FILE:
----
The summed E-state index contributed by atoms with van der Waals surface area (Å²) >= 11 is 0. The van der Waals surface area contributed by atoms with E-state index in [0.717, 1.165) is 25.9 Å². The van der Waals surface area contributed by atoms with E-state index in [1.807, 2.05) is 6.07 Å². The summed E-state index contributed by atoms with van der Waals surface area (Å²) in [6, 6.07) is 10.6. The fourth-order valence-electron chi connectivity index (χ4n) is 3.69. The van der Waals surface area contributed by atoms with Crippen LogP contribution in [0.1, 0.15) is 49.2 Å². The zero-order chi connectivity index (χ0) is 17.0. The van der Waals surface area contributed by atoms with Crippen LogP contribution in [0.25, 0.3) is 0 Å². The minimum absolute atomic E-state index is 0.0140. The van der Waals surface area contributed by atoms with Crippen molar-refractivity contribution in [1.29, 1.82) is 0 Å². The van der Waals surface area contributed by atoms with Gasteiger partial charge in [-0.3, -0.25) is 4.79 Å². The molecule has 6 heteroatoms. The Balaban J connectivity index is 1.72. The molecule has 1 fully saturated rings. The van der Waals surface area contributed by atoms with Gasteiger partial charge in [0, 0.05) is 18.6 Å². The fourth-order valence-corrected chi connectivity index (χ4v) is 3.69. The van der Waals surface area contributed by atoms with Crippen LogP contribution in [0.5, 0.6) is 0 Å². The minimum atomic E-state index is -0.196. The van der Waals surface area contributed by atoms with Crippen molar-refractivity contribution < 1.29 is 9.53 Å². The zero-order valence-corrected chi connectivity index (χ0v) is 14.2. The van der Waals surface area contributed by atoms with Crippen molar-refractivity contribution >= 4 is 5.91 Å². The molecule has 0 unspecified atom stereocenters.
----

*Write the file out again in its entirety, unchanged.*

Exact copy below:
The summed E-state index contributed by atoms with van der Waals surface area (Å²) >= 11 is 0. The van der Waals surface area contributed by atoms with E-state index in [0.717, 1.165) is 25.9 Å². The van der Waals surface area contributed by atoms with E-state index in [1.807, 2.05) is 6.07 Å². The summed E-state index contributed by atoms with van der Waals surface area (Å²) in [6, 6.07) is 10.6. The fourth-order valence-electron chi connectivity index (χ4n) is 3.69. The van der Waals surface area contributed by atoms with Crippen LogP contribution in [0.1, 0.15) is 49.2 Å². The zero-order chi connectivity index (χ0) is 17.0. The van der Waals surface area contributed by atoms with Crippen LogP contribution in [0.25, 0.3) is 0 Å². The minimum absolute atomic E-state index is 0.0140. The van der Waals surface area contributed by atoms with Crippen molar-refractivity contribution in [1.29, 1.82) is 0 Å². The van der Waals surface area contributed by atoms with Gasteiger partial charge in [-0.3, -0.25) is 4.79 Å². The molecule has 6 heteroatoms. The Balaban J connectivity index is 1.72. The molecule has 1 fully saturated rings. The van der Waals surface area contributed by atoms with Gasteiger partial charge in [0, 0.05) is 18.6 Å². The fourth-order valence-corrected chi connectivity index (χ4v) is 3.69. The van der Waals surface area contributed by atoms with Crippen LogP contribution in [0.5, 0.6) is 0 Å². The minimum atomic E-state index is -0.196. The van der Waals surface area contributed by atoms with Crippen molar-refractivity contribution < 1.29 is 9.53 Å². The zero-order valence-corrected chi connectivity index (χ0v) is 14.2. The van der Waals surface area contributed by atoms with Crippen molar-refractivity contribution >= 4 is 5.91 Å². The molecule has 0 unspecified atom stereocenters.